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Combined map data reveals built-down farmland

Bryne_Foto Erling Fløistad

Photo: Erling Fløistad

With a clear and intensified soil protection goal, there is a growing need for reliable figures of how much cultivated land is built down every year.

Through the national reporting system KOSTRA, municipalities report how much agricultural land is declared rezoned each year. These figures do not always correspond to how much is actually built down.

NIBIO has tested a method to provide an estimate of how much farmland is built down each year. The model is based on selected map sources, and calculates:

  • How much cultivated land was built down the previous year
  • What the land is used for, and
  • Consequences for food production.

In the current soil protection strategy, the Storting has determined that annual rezoning of cultivated land should remain below 3000 decares. According to Statistics Norway, 3900 decares of cultivated land were rezoned in 2020. An additional 6500 decares of cultivable land were declared rezoned.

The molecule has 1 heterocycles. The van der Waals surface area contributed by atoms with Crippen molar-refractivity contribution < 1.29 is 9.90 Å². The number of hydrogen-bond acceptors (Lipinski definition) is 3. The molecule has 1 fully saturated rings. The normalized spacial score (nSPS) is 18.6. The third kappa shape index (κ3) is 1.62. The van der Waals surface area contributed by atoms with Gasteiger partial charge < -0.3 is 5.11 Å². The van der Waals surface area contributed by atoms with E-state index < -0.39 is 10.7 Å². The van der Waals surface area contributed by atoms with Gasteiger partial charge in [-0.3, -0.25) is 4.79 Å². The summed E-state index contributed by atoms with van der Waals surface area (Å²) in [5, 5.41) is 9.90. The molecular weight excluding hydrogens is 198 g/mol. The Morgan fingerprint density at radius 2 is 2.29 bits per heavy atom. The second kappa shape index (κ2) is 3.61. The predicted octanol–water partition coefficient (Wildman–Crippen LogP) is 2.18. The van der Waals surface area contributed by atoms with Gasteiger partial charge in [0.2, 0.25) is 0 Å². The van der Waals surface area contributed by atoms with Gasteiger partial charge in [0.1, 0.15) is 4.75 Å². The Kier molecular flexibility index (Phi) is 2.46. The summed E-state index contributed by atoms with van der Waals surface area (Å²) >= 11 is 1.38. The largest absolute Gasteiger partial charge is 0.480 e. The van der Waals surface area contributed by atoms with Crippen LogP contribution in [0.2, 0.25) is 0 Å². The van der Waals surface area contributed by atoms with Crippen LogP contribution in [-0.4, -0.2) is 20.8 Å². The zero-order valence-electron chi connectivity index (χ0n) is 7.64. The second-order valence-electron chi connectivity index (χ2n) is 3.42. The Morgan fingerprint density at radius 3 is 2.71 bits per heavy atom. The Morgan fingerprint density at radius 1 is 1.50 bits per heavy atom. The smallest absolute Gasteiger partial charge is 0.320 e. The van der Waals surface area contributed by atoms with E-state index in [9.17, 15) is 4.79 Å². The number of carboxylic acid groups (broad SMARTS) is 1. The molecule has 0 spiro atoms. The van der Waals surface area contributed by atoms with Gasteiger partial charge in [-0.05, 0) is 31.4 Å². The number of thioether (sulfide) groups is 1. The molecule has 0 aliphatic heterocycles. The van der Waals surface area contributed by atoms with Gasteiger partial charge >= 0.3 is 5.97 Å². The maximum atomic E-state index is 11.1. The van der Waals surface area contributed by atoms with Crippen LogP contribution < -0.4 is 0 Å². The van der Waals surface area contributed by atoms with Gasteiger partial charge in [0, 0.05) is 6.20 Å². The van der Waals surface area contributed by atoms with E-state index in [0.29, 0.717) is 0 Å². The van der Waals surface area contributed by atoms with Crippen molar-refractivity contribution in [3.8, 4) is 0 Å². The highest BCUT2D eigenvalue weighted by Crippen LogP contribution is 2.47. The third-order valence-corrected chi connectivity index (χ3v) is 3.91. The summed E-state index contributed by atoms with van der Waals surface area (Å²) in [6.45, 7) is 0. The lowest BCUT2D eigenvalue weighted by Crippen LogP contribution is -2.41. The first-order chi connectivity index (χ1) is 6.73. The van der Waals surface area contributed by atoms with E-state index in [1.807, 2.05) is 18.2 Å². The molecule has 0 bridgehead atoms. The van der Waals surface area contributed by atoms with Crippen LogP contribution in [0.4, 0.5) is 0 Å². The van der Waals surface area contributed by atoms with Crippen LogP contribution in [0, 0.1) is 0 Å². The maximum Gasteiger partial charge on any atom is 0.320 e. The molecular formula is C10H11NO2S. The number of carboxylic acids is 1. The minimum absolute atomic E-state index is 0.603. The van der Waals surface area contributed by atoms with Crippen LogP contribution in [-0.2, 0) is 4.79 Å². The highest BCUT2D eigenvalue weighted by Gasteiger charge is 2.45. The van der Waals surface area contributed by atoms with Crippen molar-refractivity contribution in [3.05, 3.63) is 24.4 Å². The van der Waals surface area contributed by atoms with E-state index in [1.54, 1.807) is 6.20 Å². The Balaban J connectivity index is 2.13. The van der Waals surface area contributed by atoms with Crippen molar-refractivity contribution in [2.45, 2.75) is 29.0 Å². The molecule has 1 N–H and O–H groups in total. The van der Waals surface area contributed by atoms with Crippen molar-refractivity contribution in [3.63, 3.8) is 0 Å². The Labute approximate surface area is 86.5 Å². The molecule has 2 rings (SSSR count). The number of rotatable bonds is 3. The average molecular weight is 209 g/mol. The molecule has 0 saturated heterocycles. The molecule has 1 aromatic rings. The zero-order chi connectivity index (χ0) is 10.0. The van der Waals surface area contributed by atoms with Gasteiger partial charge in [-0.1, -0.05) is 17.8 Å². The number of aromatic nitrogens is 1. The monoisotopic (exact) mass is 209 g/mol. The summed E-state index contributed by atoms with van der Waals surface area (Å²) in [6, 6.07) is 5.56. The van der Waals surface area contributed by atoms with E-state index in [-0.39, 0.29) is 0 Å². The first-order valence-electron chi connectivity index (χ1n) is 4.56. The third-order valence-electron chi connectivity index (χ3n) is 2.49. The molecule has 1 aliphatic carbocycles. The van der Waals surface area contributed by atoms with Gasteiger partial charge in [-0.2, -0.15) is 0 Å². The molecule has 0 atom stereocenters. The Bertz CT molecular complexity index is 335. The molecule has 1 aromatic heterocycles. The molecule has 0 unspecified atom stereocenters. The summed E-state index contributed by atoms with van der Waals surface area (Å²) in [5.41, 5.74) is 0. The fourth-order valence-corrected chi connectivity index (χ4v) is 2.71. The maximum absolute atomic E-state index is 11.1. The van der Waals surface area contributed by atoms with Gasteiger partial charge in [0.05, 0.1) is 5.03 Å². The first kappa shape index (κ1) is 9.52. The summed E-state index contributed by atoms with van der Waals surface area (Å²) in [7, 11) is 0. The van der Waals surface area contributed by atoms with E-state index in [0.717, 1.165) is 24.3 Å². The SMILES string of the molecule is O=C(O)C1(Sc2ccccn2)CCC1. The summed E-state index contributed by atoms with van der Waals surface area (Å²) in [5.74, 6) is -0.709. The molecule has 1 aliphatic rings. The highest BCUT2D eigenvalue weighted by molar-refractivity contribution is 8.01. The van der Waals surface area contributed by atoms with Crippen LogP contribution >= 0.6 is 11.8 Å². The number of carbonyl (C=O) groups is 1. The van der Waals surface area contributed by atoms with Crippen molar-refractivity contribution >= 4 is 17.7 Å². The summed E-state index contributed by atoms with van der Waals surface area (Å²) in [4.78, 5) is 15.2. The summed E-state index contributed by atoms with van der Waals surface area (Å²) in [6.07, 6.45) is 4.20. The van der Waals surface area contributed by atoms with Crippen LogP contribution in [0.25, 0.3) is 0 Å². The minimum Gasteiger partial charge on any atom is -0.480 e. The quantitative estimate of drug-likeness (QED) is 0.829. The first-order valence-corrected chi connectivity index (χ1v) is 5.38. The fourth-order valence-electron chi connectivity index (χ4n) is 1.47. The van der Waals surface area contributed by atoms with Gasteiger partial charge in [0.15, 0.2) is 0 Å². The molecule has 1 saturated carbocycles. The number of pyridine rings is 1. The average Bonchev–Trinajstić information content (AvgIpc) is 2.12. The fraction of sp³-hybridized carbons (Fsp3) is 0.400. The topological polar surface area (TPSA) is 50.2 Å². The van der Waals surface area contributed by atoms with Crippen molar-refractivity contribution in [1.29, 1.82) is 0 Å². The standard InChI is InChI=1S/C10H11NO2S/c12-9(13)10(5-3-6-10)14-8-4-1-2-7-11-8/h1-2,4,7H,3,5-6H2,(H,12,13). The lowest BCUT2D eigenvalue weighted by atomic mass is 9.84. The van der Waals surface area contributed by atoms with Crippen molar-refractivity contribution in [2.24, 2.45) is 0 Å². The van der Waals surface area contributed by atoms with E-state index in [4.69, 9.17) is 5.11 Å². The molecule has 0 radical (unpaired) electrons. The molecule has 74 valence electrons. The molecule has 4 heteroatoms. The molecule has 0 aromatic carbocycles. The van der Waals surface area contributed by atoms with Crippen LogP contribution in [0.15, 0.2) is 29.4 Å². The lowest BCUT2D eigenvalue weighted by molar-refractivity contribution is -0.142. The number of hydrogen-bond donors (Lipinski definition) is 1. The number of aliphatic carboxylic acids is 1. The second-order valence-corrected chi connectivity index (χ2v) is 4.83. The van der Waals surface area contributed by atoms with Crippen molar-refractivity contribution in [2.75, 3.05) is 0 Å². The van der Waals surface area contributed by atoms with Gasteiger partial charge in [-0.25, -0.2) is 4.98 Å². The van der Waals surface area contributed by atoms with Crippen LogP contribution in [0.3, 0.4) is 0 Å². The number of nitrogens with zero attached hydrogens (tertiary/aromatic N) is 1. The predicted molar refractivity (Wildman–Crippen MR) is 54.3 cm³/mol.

Delays are part of the explanation

The statistics from KOSTRA are based on figures of declared rezoned agricultural land.  However, it can take several years from when cultivated land is declared rezoned until development begins.

Investigations from Statistics Norway show that figures of building on cultivated land in the 2016–2019 period are higher than what was reported through KOSTRA. The differences can likely be explained in part by the delay from when rezoning is planned until building takes place, and partly from rezoning that is not reported.

The work that NIBIO has done on behalf of the Ministry of Agriculture and Food aims to show land that has actually been built down in the previous year and will be a useful supplement to the KOSTRA figures.

The central map sources for NIBIO’s measurement method are the National Land Resource Map AR5, which shows existing agricultural land, building points from the national property register and the National Roads Database.